lease accounting may be on its last legs
The FASB wants to issue a final standard from proposed ASU No. 1850-100 and
converge the accounting for lease contracts with U.S. GAAP and IFRS. Before it
does, it has to decide whether the principle for leveraged lease contracts is
worth keeping in the final standard.
FASB is set to decide at its July 13, 2011, meeting whether to scrap an
accounting method for lease contracts that was once common in the U.S. but has
become less prevalent. Overseas, the practice was rarely seen. Leveraged lease
accounting, as it is known under U.S. GAAP, does not exist under IFRS and is
used primarily when a company finances the purchase of a large asset such as an
airplane or power plant before leasing it to another business.
companies that use leveraging call it a solid financial tool that can help
present investments in a leveraged lease on a net basis. With leveraging, the
lessor's after-tax net income is lifted through an accelerated depreciation
schedule or investment credits. The savings are passed on to the lessee.
putting out a relatively small portion of cash to make an investment but getting
all the tax benefits from it, [lessors] are able to basically get a highly
levered return out of the transaction,” said John Bober, managing director,
structuring group GE Energy Financial Services and an alternate member of the
Financial Executives International's (FEI) committee on corporate reporting.
“Because of that, if you look at just the cash they’re putting out,
they’re actually getting returns that are maybe [one to two percentage] points
above what they were going to get if they had to put all the funds out
themselves,” Bober said.
accounting method is especially helpful to renewable energy companies, where
investors can take advantage of several tax breaks.
FASB is reviewing the leveraged lease issue after planning to drop the
accounting method from U.S. GAAP in proposed Accounting Standards Update (ASU)
No. 1850-100, Leases
(Topic 450). The draft
guidance aims to end a longstanding practice under U.S. GAAP that leaves most
operating leases off company balance sheets and converge lease accounting in
this country with IFRS.
proposal offers no special provisions for leveraged leasing, nor does it provide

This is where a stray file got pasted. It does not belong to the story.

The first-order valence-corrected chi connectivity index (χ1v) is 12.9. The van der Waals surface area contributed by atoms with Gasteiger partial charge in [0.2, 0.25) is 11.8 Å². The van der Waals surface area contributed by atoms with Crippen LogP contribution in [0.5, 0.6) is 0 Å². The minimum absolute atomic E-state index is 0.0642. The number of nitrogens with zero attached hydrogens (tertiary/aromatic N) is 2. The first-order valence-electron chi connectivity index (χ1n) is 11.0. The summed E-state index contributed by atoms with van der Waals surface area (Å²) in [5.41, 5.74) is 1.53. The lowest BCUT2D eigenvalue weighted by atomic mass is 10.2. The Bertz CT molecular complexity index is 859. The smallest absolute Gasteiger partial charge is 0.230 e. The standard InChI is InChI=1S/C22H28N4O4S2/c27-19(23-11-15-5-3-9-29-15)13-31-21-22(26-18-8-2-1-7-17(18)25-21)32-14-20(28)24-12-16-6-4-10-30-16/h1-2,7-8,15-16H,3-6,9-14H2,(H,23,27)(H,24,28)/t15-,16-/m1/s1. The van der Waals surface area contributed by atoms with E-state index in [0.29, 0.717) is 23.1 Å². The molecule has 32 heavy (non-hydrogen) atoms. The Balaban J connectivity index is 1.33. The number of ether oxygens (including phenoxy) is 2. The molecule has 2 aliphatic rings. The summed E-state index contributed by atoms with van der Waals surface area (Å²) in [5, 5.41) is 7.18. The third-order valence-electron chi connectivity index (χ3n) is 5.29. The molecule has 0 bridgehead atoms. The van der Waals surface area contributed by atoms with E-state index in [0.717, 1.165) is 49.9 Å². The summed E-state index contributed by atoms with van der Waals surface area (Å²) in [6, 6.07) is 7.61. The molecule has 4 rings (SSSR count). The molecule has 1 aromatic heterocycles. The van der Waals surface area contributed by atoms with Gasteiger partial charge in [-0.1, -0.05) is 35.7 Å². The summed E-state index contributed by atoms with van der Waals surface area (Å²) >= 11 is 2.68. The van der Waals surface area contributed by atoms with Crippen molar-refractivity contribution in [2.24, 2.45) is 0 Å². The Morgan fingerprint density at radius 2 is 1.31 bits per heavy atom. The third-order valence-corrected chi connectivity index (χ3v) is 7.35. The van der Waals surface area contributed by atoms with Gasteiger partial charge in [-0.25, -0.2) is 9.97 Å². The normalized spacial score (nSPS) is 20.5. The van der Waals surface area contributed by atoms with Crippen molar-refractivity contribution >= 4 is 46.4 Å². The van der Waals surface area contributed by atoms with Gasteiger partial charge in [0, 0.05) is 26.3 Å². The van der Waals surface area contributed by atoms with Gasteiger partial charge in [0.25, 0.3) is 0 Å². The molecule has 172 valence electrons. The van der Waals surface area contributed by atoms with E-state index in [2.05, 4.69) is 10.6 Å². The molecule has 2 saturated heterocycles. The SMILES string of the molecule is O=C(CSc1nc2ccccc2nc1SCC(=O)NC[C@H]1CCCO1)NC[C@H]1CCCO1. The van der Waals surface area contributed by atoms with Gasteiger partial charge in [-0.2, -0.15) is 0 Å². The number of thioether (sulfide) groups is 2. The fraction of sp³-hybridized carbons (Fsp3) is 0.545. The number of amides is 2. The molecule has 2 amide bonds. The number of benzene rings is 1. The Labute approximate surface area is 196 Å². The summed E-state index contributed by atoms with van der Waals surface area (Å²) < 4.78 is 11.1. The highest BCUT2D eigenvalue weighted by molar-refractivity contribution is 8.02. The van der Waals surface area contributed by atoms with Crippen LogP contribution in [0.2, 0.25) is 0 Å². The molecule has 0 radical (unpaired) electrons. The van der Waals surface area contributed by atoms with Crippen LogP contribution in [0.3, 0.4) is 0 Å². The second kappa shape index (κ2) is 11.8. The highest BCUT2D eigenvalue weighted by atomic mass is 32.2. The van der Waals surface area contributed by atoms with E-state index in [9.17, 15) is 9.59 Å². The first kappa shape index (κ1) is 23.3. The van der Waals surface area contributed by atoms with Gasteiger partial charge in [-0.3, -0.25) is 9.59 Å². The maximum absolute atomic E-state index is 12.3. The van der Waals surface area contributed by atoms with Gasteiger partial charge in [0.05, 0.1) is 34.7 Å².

transition guidance allowing for grandfathering of leveraged leases.
a June 29 education session, staff members told the board that leveraged leases
should be left out of the final standard. One of the project's goals is to
eliminate the distinctions—and potential confusion—among different types of
leases. Eliminating the special accounting “would result in comparability
across all lessor financial statements as well as in financial leases guidance
that is converged,” the FASB staff wrote in a memo to the board.
the education session, board members and the staff discussed the grandfathering
idea, but that didn’t gain traction with members. “If we were to decide to
grandfather, make an exception of some sort... other than just saying, ‘Well,
it’s been done, it’s worked well,’ is there any conceptual justification
for this treatment?” FASB member Daryl Buck asked.
member Lawrence Smith said he believed leveraged lease accounting as it
currently stands does indeed properly reflect the economics of the transactions,
but “the point is, there is a lot of other tax incentive transactions that we
don’t do separate accounting for.”
of keeping leveraged lease accounting in U.S. GAAP say lenders may no longer be
willing to provide capital for businesses that cannot afford such large assets
because they no longer would be allowed to present their investment in the lease
on a net basis and recognize income on an after-tax basis, according to a staff
some investment money is drying up, Bober said, because investors are worried
about the pending changes to lease accounting although they are still only at
the proposal stage. “For certain transactions that would be very well
suited—renewable energy such as solar and wind, because they have heavy tax
benefits—those transactions are not happening,” he said.
comment letters on the exposure draft expressed support for leaving the
leveraged lease principle intact. For example, FEI argued that because leveraged
leases are largely found in the U.S., there would be no hinderance to
convergence. The “impacts of changing the current accounting for leveraged
leases is primarily a domestic issue,” FEI wrote in a December 14, 2010,
WG&L Accounting & Compliance Alert on Checkpoint 7/8/2011